Bridging the Global Digital Divide: Prospects and Challenges for the Expansion of Satellite Broadband     Print Email
Thursday, 23 September 2010

On September 23, 2010, The European Institute held a seminar with European and American experts to discuss Bridging the Global Digital Divide: Prospects and Challenges for the Expansion of Satellite Broadband.  Organized in cooperation with the International Telecommunications Satellite Organization (ITSO), the meeting focused on the vital role that broadband technology can play in effectively spanning the digital divide and assessed the myriad challenges to refurbishing and building the civilian space infrastructure necessary to meet rapidly expanding global digital needs.

José Toscano, Director General at ITSO; Roderick Porter, Deputy Chief of the International Bureau at the Federal Communications Commission; Thierry Guillemin, Senior Vice President and Chief Technical Officer at Intelsat; Ron Samuel, CEO at Eutelsat America; Dara Panahy, Partner at Milbank, Tweed, Hadley & McCloy LLP; Richard Buenneke, Deputy Director for Space Policy in the Office of Missile Defense and Space Policy, Bureau of International Security and Nonproliferation at the U.S. Department of State; Audrey Allison, Director of Enterprise Frequency Management at Boeing; and Joslyn Read, Vice President of Regulatory Affairs at SES World Skies, all offered their perspectives.  Jennifer Warren, Vice President for Technology Policy & Regulation at Lockheed Martin, moderated the discussion.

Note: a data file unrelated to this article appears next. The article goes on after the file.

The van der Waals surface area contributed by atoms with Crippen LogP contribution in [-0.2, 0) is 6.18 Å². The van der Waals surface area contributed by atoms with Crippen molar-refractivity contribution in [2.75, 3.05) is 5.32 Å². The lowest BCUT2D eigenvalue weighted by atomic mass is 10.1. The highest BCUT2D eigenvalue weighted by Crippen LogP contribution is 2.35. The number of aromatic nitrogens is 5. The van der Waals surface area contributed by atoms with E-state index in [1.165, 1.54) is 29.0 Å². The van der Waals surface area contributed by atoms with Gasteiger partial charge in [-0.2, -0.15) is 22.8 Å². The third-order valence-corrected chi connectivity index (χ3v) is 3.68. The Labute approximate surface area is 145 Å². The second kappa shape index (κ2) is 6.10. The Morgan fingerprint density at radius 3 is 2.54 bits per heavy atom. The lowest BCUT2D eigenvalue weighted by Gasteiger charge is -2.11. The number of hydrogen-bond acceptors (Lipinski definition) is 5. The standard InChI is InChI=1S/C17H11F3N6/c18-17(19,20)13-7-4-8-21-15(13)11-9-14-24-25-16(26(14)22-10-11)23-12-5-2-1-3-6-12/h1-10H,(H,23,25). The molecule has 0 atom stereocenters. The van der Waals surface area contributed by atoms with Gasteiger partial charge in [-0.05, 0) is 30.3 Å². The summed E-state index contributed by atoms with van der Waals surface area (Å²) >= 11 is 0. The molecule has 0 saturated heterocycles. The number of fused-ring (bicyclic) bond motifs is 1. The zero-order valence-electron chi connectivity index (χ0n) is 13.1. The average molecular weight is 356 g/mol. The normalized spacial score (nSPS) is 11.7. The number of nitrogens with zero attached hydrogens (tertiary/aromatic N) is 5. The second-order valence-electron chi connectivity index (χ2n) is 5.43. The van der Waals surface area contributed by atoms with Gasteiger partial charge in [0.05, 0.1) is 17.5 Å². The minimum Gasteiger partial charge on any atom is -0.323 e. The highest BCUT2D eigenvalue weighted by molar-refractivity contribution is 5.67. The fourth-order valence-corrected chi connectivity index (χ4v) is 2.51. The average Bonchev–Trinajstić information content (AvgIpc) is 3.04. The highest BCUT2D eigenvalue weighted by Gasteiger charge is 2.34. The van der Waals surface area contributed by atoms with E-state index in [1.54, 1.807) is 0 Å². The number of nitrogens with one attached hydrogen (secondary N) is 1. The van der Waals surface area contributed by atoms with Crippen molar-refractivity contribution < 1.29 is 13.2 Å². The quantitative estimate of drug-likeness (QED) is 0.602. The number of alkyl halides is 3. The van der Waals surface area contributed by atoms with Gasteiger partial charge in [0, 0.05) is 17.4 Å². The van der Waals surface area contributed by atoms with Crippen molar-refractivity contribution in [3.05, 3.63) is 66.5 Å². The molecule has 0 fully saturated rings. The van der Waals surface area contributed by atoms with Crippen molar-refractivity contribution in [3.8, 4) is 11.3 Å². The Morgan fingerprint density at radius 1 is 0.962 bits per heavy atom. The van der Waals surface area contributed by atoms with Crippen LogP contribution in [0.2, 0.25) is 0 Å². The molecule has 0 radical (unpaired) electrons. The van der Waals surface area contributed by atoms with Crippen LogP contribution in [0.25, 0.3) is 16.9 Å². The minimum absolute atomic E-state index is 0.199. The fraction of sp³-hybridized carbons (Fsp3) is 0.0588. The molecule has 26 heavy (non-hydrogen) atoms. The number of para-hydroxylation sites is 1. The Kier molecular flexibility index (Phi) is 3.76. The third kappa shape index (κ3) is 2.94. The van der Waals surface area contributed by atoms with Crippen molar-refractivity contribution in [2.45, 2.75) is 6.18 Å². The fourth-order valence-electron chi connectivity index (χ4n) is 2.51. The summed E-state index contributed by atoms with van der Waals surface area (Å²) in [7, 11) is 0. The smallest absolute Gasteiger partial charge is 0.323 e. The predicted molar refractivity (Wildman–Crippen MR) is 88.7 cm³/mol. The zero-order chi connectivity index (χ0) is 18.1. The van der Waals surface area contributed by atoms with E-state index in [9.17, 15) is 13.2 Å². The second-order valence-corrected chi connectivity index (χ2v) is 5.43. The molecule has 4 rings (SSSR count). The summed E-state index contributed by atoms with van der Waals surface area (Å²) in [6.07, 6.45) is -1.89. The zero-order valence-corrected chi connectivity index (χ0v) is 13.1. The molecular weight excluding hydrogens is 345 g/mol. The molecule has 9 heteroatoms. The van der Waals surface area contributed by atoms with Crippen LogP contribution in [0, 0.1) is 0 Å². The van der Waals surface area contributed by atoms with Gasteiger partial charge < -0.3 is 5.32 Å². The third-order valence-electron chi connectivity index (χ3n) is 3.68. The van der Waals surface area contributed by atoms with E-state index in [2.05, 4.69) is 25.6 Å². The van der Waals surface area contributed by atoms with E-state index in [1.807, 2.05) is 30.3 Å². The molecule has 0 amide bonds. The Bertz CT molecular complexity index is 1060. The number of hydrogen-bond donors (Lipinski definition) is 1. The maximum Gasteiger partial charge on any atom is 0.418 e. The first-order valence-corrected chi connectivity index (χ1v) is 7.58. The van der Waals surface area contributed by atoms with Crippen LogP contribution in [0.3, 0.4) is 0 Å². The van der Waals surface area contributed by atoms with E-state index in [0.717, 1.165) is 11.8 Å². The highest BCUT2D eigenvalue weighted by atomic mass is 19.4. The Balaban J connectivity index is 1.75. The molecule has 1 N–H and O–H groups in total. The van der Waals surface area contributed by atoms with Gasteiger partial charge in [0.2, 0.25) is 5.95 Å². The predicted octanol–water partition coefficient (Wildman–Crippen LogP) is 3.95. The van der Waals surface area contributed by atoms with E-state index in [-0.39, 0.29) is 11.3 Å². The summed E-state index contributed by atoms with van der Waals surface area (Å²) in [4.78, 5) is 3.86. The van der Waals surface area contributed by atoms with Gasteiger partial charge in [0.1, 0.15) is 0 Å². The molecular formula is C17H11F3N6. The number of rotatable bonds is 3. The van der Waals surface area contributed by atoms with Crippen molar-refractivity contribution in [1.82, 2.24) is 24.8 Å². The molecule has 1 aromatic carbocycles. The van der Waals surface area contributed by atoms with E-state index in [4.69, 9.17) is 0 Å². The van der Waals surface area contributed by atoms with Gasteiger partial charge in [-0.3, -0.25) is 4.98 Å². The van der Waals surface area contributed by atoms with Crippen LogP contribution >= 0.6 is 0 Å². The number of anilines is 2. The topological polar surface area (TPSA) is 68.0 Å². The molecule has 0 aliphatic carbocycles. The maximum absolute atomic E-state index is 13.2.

• World Radio Conference Outcomes

    By Patricia Paoletta, Washington DC

    The latest World Radiocommunication Conference (WRC) wrapped up in late November after four long weeks of negotiations between 3400 delegates from around 165 Member States. All in all, the WRC resulted in positive outcomes for both 5G and Wi-Fi, and will benefit both the U.S. and Europe's communications agendas, particularly with respect to the decisions on spectrum to be allocated for the all-important 5G service. The effect will be to ensure the more rapid development of the next generation of mobile broadband in a manner consistent with U.S. planning and existing development.  Debates on 5G dominated the conference, but allocations for high-altitude platform stations (“HAPS”) sought by U.S. based firms were also favorable. As a result, plans to provide additional internet service to underserved areas may be accelerated.

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UMD Jean Monnet Research Project

Infrastructure Planning and Financing: Lessons from Europe and the United States

The University of Maryland has received a Jean Monnet grant from the EU to conduct a series of policy exchanges between Europe and the US on filling infrastructure needs and the utility of public/private partnerships as the financing mechanism. If interested in participating in or receiving more information about these exchanges, please contact Rye McKenzie (

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The Bertelsmann Foundation is an independent, nonpartisan and nonprofit think tank in Washington, DC with a transatlantic perspective on global challenges.

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